IP & Copyright

Trademark Counterfeiting: The Crime Explored

By  | 

Counterfeit products: the items that your empty wallet hates to love. Well, it seems as though the number of counterfeit products rotating the black market is dropping this season. A couple of weeks ago, six New Yorkers were charged with trademark counterfeit and conspiracy. They have allegedly sold more than $13 million worth of Lacoste, True Religion, and Ralph Lauren’s Polo clothing to distributors throughout the nation. Those are some serious allegations, Artful Dodger.

The NYPD found more than 2,000 boxes of the counterfeit trademarked clothing in Queens last summer. In addition to these dubious activities, the criminal group has caught the eye of the NYPD Intelligence Bureau. Ray Kelly, the NYPD Commissioner, stated that the covert operations were particularly concerning because of “indications that proceeds were sent to areas in southern Lebanon.”

Well, there isn’t much left to interpretation here. Trademark counterfeiting is a crime under the Lanham Act, and people should face penalties for engaging in such activities. A little bit of background: trademark counterfeiting is the creation of an identical or discernibly the same image as a federally registered mark. Counterfeiting is a crime under Lanham, while infringing a mark is a civil suit. Counterfeit is a form of infringement, but infringement does not equate to counterfeit.


Enough of that — what I’m more concerned with is the composition of the counterfeit marks. I’ve seen a fake Fendi or Gucci bag in my day, but I’ve never been exposed to a fake Lacoste logo, for example. Is the crocodile turned to the right instead of the left? Is the tongue pink instead of red? Is the fake mark visually indistinguishable? And unfortunately, I couldn’t find a picture.  BUT, I wanted to compose some visuals and brief background information of a few trademark counterfeit cases throughout IP history.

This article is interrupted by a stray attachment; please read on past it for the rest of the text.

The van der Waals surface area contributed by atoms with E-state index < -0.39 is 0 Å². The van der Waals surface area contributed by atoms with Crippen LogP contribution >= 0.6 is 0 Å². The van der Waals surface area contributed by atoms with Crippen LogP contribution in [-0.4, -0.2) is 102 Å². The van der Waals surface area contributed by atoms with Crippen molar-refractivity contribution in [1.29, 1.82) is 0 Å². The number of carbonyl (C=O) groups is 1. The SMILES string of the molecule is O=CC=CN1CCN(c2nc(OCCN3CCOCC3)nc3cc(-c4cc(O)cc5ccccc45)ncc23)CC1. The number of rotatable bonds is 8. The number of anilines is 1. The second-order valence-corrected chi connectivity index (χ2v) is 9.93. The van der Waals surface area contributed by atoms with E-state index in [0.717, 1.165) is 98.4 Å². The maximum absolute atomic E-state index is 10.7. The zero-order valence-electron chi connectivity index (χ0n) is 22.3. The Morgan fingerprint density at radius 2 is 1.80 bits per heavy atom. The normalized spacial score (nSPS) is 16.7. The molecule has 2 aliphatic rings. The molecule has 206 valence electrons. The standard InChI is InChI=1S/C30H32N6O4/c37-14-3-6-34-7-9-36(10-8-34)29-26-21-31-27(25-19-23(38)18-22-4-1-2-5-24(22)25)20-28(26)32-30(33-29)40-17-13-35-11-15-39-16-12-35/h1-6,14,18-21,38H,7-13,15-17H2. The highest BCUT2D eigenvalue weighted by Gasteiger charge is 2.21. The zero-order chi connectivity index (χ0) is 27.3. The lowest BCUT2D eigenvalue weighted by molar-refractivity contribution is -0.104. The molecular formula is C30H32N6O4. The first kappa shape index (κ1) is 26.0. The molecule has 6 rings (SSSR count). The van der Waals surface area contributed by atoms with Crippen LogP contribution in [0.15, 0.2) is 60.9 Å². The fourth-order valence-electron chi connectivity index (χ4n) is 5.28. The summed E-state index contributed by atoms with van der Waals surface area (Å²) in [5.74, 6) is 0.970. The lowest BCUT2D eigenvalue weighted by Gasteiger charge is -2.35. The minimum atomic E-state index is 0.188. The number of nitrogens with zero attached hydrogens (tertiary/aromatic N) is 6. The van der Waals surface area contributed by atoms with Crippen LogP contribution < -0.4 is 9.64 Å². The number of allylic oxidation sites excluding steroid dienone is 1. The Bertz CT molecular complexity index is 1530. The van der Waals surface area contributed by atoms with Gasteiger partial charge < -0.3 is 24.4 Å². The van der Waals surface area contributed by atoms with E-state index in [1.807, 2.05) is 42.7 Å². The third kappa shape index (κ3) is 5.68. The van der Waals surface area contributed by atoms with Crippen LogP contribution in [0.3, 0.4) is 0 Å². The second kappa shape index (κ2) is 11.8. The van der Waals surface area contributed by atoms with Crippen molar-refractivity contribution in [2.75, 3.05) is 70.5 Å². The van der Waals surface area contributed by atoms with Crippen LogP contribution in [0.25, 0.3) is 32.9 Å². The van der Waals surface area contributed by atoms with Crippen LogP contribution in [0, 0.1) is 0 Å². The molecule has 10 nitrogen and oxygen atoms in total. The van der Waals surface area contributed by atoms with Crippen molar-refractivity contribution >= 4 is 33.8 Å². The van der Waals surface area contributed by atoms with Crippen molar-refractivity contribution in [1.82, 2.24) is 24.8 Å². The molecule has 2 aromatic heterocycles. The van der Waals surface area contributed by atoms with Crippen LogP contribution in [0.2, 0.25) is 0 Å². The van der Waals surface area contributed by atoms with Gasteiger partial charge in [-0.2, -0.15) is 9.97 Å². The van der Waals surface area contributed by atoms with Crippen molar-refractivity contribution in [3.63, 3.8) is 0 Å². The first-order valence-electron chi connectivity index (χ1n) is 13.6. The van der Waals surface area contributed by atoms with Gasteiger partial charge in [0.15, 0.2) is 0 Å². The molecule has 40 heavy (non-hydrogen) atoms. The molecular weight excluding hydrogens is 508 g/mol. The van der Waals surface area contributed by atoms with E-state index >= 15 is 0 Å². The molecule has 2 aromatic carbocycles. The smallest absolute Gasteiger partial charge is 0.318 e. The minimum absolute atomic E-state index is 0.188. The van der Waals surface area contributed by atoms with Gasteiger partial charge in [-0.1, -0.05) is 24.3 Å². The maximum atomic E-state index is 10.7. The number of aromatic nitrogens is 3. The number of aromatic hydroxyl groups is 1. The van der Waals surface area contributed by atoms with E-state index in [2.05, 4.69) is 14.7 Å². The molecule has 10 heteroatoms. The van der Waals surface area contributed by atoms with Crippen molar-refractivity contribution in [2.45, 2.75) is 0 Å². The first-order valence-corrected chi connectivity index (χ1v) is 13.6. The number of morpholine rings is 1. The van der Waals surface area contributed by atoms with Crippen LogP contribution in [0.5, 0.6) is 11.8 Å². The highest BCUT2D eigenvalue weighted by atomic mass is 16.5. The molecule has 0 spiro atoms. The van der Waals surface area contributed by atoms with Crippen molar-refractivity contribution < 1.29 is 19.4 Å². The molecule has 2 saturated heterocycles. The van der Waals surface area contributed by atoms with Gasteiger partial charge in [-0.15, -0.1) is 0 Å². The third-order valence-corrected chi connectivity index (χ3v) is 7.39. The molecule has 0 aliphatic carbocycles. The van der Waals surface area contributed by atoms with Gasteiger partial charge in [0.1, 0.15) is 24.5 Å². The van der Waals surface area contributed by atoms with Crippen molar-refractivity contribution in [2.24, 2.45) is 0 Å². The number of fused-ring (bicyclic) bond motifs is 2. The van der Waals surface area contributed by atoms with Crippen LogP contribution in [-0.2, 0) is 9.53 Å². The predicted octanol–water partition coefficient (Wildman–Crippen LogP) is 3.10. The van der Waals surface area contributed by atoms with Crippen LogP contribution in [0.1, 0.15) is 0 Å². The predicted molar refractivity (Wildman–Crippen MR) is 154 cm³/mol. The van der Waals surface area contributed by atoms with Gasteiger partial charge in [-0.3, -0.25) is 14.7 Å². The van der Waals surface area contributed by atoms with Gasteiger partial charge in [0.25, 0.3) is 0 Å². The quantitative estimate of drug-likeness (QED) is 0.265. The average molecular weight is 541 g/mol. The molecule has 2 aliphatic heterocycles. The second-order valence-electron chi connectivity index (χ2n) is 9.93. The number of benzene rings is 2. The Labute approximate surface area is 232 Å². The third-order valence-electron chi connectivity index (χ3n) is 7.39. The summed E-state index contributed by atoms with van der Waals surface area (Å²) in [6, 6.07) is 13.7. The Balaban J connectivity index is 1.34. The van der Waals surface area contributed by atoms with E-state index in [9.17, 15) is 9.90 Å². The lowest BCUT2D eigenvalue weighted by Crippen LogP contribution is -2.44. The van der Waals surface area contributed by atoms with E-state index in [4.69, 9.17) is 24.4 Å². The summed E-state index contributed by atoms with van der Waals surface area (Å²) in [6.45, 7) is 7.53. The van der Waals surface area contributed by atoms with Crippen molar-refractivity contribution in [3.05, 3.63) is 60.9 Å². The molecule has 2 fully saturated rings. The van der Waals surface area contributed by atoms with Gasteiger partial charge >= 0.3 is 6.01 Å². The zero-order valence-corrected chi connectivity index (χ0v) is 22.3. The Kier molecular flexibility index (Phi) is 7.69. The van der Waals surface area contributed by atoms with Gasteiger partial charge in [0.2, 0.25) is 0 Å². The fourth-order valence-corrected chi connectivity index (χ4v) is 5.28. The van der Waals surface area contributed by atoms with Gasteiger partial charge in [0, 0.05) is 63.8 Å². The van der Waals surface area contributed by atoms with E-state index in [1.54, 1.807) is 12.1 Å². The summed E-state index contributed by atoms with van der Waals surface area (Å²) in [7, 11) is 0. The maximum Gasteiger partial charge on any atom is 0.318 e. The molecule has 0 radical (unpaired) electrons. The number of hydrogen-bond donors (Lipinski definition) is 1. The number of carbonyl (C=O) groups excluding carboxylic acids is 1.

In 2008, Nike alleged that two defendants manufactured and sold counterfeit footwear bearing the Nike trademarks over the internet. Read more here. Courtesy of Richard IJzermans via Flickr.



Last September, Several Atlanta residents were accused of “promoting and otherwise advertising, distributing, selling and/or offering for sale counterfeit products, including at least handbags and wallets, bearing trademarks that are exact copies of the Chanel Mark” for goods of a lesser quality. Read more here. Courtesy of Wen-Cheng Liu via Flickr.


In May 2006, Rolex Watch USA, Inc. discovered the watchreps.com website and shut it down through the website’s Internet Service Provider. However, the company discovered that the site had been reactivated three years later and was redistributing counterfeit Rolex watches. Read more here. Courtesy of Charlie J via Flickr.

For more information on trademark counterfeiting, see the International Trademark Association’s website.


Featured image courtesy of [Eric Skiff via Flickr]

Gena Thomas
Gena Thomas, a recent graduate of Howard University School of Law, was born and raised in Lafayette, Louisiana. A graduate of The University of Texas at Austin, she enjoys watching scary movies and acquiring calories from chocolates of all sorts. Contact Gena at staff@LawStreetMedia.com.



Send this to friend